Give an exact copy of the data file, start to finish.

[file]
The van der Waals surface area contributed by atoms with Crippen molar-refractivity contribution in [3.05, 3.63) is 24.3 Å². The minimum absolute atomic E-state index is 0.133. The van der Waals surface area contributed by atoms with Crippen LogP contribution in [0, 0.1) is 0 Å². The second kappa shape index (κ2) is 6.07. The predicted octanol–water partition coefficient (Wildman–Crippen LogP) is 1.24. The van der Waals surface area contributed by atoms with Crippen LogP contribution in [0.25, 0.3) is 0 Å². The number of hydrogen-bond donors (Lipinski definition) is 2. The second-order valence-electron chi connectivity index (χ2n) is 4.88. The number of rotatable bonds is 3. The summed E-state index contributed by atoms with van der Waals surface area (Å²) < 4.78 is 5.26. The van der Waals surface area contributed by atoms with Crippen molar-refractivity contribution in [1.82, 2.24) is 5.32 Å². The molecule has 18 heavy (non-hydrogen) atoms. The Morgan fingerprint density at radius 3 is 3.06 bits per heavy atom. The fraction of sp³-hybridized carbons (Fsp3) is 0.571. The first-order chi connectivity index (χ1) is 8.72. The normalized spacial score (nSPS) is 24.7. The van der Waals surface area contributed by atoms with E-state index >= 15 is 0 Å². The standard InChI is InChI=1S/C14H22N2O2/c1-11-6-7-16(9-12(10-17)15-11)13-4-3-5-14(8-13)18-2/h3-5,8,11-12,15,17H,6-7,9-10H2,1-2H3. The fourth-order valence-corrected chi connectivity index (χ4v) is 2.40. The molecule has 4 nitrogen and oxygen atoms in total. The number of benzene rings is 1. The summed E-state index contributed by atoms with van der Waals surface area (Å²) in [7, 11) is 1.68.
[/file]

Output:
The van der Waals surface area contributed by atoms with Crippen molar-refractivity contribution in [3.05, 3.63) is 24.3 Å². The minimum absolute atomic E-state index is 0.133. The van der Waals surface area contributed by atoms with Crippen LogP contribution in [0, 0.1) is 0 Å². The second kappa shape index (κ2) is 6.07. The predicted octanol–water partition coefficient (Wildman–Crippen LogP) is 1.24. The van der Waals surface area contributed by atoms with Crippen LogP contribution in [0.25, 0.3) is 0 Å². The number of hydrogen-bond donors (Lipinski definition) is 2. The second-order valence-electron chi connectivity index (χ2n) is 4.88. The number of rotatable bonds is 3. The summed E-state index contributed by atoms with van der Waals surface area (Å²) < 4.78 is 5.26. The van der Waals surface area contributed by atoms with Crippen molar-refractivity contribution in [1.82, 2.24) is 5.32 Å². The molecule has 18 heavy (non-hydrogen) atoms. The Morgan fingerprint density at radius 3 is 3.06 bits per heavy atom. The fraction of sp³-hybridized carbons (Fsp3) is 0.571. The first-order chi connectivity index (χ1) is 8.72. The normalized spacial score (nSPS) is 24.7. The van der Waals surface area contributed by atoms with E-state index >= 15 is 0 Å². The standard InChI is InChI=1S/C14H22N2O2/c1-11-6-7-16(9-12(10-17)15-11)13-4-3-5-14(8-13)18-2/h3-5,8,11-12,15,17H,6-7,9-10H2,1-2H3. The fourth-order valence-corrected chi connectivity index (χ4v) is 2.40. The molecule has 4 nitrogen and oxygen atoms in total. The number of benzene rings is 1. The summed E-state index contributed by atoms with van der Waals surface area (Å²) in [7, 11) is 1.68.